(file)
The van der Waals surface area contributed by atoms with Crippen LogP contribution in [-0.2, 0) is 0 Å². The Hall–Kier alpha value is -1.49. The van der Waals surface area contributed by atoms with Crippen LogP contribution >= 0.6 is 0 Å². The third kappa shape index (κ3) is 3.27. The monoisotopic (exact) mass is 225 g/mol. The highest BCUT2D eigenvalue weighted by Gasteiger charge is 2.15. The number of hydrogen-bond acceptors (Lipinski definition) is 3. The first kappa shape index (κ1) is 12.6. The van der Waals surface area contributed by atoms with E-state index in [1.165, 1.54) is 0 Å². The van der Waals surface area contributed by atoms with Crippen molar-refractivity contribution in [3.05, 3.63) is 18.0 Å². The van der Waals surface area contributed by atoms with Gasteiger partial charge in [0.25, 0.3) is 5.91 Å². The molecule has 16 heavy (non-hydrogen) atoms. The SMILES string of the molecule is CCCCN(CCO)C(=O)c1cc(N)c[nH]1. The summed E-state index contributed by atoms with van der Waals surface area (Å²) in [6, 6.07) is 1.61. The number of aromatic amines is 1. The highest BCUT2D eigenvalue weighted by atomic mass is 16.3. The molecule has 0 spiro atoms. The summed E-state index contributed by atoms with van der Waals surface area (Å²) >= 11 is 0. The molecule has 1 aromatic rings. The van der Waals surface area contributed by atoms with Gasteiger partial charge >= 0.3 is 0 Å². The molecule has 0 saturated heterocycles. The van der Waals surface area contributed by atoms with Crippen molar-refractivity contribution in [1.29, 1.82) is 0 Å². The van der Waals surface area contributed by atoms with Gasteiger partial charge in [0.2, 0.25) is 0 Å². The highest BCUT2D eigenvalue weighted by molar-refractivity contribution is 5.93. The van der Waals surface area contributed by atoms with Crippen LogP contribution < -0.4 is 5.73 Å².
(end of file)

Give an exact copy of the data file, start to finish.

The van der Waals surface area contributed by atoms with Crippen LogP contribution in [-0.2, 0) is 0 Å². The Hall–Kier alpha value is -1.49. The van der Waals surface area contributed by atoms with Crippen LogP contribution >= 0.6 is 0 Å². The third kappa shape index (κ3) is 3.27. The monoisotopic (exact) mass is 225 g/mol. The highest BCUT2D eigenvalue weighted by Gasteiger charge is 2.15. The number of hydrogen-bond acceptors (Lipinski definition) is 3. The first kappa shape index (κ1) is 12.6. The van der Waals surface area contributed by atoms with E-state index in [1.165, 1.54) is 0 Å². The van der Waals surface area contributed by atoms with Crippen molar-refractivity contribution in [3.05, 3.63) is 18.0 Å². The van der Waals surface area contributed by atoms with Gasteiger partial charge in [0.25, 0.3) is 5.91 Å². The molecule has 16 heavy (non-hydrogen) atoms. The SMILES string of the molecule is CCCCN(CCO)C(=O)c1cc(N)c[nH]1. The summed E-state index contributed by atoms with van der Waals surface area (Å²) in [6, 6.07) is 1.61. The number of aromatic amines is 1. The highest BCUT2D eigenvalue weighted by atomic mass is 16.3. The molecule has 0 spiro atoms. The summed E-state index contributed by atoms with van der Waals surface area (Å²) >= 11 is 0. The molecule has 1 aromatic rings. The van der Waals surface area contributed by atoms with Gasteiger partial charge >= 0.3 is 0 Å². The molecule has 0 saturated heterocycles. The van der Waals surface area contributed by atoms with Crippen molar-refractivity contribution in [1.29, 1.82) is 0 Å². The van der Waals surface area contributed by atoms with Gasteiger partial charge in [0.2, 0.25) is 0 Å². The highest BCUT2D eigenvalue weighted by molar-refractivity contribution is 5.93. The van der Waals surface area contributed by atoms with Crippen LogP contribution < -0.4 is 5.73 Å².